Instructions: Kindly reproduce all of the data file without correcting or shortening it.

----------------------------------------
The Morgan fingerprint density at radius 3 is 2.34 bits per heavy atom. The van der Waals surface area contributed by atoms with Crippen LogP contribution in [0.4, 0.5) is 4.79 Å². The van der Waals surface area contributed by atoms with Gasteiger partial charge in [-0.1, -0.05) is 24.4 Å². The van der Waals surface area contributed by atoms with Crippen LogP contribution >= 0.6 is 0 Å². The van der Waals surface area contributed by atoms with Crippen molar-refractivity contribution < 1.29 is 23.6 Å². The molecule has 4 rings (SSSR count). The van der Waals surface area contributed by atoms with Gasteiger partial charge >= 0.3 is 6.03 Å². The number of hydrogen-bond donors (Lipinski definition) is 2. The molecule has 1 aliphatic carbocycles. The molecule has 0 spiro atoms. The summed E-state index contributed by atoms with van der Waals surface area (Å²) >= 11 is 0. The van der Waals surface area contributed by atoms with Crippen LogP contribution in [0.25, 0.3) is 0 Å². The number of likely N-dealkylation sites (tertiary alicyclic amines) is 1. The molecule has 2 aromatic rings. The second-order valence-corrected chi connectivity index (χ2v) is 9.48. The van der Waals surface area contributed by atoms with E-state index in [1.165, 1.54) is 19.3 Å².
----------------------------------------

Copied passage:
The Morgan fingerprint density at radius 3 is 2.34 bits per heavy atom. The van der Waals surface area contributed by atoms with Crippen LogP contribution in [0.4, 0.5) is 4.79 Å². The van der Waals surface area contributed by atoms with Gasteiger partial charge in [-0.1, -0.05) is 24.4 Å². The van der Waals surface area contributed by atoms with Crippen LogP contribution >= 0.6 is 0 Å². The van der Waals surface area contributed by atoms with Crippen molar-refractivity contribution < 1.29 is 23.6 Å². The molecule has 4 rings (SSSR count). The van der Waals surface area contributed by atoms with Gasteiger partial charge >= 0.3 is 6.03 Å². The number of hydrogen-bond donors (Lipinski definition) is 2. The molecule has 1 aliphatic carbocycles. The molecule has 0 spiro atoms. The summed E-state index contributed by atoms with van der Waals surface area (Å²) >= 11 is 0. The van der Waals surface area contributed by atoms with Crippen LogP contribution in [0.25, 0.3) is 0 Å². The number of likely N-dealkylation sites (tertiary alicyclic amines) is 1. The molecule has 2 aromatic rings. The second-order valence-corrected chi connectivity index (χ2v) is 9.48. The van der Waals surface area contributed by atoms with E-state index in [1.165, 1.54) is 19.3 Å².